Curtis agreed, citing businesses who have begun hiring music therapists for their wellness centres to help employees deal with time and stress management and quality of life issues.
“I’ve never met a person who hasn’t been affected, or made some connection, by music,” Curtis said.
Recent legislation, however, casts an uncertain light on the future of arts therapists. One of the functions of Bill 21, passed unanimously by Quebec’s National Assembly in June 2009 but still in the pre-implementation stage, is to reserve the practice of psychotherapy to qualified members of professional orders, which at present do not include arts therapy.
In many ways this is a beneficial move. Marchand lauded Bill 21 for preventing unqualified “nail polish psychotherapists” from adopting the title. Leclerc agreed that stricter regulations of the credentials and experience required of titular psychotherapists will ultimately protect potential clients.
Whether or not the bill extends the mantle of “psychotherapist” to arts therapists, however, remains to be seen. Although creative art therapists must currently meet the standards of Quebec’s Association des art-thérapeutes du Québec (AATQ), the group is not considered professional in terms of governmental regulation. Benefits of membership in a professional order (such as the Order of Psychologists) include high standards of practice and, thanks to membership fees, a stronger support network in place to legally and professionally protect both therapists and patients. Leclerc also added that many insurance plans (with good cause) are more likely to reimburse patient visits to recognized professionals.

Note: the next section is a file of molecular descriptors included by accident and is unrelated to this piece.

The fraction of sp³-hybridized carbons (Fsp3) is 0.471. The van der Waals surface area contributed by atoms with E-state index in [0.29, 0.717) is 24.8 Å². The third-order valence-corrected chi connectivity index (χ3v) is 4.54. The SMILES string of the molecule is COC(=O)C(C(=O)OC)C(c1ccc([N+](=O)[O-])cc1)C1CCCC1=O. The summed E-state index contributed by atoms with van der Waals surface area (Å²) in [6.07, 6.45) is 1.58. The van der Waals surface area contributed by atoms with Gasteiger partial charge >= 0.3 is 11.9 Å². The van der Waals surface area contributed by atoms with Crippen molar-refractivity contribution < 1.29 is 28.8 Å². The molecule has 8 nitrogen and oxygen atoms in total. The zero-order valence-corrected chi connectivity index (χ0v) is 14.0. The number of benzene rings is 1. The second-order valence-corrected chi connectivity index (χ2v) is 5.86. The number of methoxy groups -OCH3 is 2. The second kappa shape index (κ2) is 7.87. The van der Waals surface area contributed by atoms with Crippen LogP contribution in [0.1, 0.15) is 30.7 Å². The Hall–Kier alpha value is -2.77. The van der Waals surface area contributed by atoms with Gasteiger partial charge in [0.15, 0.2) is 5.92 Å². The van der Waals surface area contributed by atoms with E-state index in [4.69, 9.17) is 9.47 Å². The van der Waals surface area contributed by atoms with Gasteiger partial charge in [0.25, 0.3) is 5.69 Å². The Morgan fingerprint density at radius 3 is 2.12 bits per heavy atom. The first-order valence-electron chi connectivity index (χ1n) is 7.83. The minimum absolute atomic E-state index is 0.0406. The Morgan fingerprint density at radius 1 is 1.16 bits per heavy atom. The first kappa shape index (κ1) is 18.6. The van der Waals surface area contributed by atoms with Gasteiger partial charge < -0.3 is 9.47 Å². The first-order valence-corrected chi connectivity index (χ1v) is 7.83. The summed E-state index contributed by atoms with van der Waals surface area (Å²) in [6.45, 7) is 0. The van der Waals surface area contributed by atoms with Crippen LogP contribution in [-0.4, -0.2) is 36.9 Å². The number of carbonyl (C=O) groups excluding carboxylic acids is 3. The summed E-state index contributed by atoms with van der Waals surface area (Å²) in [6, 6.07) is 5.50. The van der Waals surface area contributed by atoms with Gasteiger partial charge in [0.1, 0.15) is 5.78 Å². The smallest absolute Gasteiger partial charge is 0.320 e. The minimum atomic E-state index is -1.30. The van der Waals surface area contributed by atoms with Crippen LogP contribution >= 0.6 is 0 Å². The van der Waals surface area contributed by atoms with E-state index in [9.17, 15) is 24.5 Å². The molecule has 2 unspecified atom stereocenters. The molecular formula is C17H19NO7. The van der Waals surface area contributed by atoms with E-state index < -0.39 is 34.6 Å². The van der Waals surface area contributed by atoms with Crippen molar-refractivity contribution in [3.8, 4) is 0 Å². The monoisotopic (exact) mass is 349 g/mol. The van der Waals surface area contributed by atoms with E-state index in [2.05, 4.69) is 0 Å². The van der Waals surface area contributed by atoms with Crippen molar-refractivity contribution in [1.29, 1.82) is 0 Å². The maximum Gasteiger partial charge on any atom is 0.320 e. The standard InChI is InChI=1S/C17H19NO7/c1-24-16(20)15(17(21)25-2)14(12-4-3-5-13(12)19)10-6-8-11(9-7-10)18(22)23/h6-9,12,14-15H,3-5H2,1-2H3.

Leclerc and Curtis are optimistic regarding a best-case outcome in which their programs’ graduates are recognized as order-qualified psychotherapists, based on the rigorous standards of Concordia’s Creative Arts Therapies department. Marchand will graduate with at least 800 hours of practical experience under her belt and students in the music therapy program must complete 1,200 hours of clinical practice under supervision. Between practical hours and the sixty-credit master’s degree course load, graduates emerge from their studies extremely well-equipped for practice, without having had to hunt for experience.
Even as the fate of arts psychotherapy hangs in the balance, Leclerc said the field is growing “incredibly” in Quebec, with a strong influx of applicants despite the programs’ stringent prerequisites. With the recent reorganization of Quebec’s mental health care system and the increased proportion of late-age afflictions such as strokes and Alzheimer’s disease (an unfortunate side effect of Canada’s greying population) the need for arts therapists has never been greater. Leclerc admitted that while graduates may need to “be creative” in finding jobs, there is no dearth of opportunities for an arts therapist.
Growth of the practice aside, Curtis also emphasized that the diversity of potential uses for arts therapy make the professions virtually impervious to hiring slumps. During a lull in the educational sector, for instance, arts therapies can easily migrate to the healthcare or employee-wellness sectors.
Curtis worried that low awareness of the opportunities available to arts therapists may lead artistically talented students to decide early on between their art and their careers. In arts therapy, students could be delighted – as Leclerc and Curtis were – to discover that they can synthesize their artistic talents with a practical and versatile career path.
“I think that for a lot of the population the psychiatric model has its limits,” Leclerc said. “The idea of engaging the so-called healthy, creative side of the mind…I think that the population in general really sees the advantages of that.”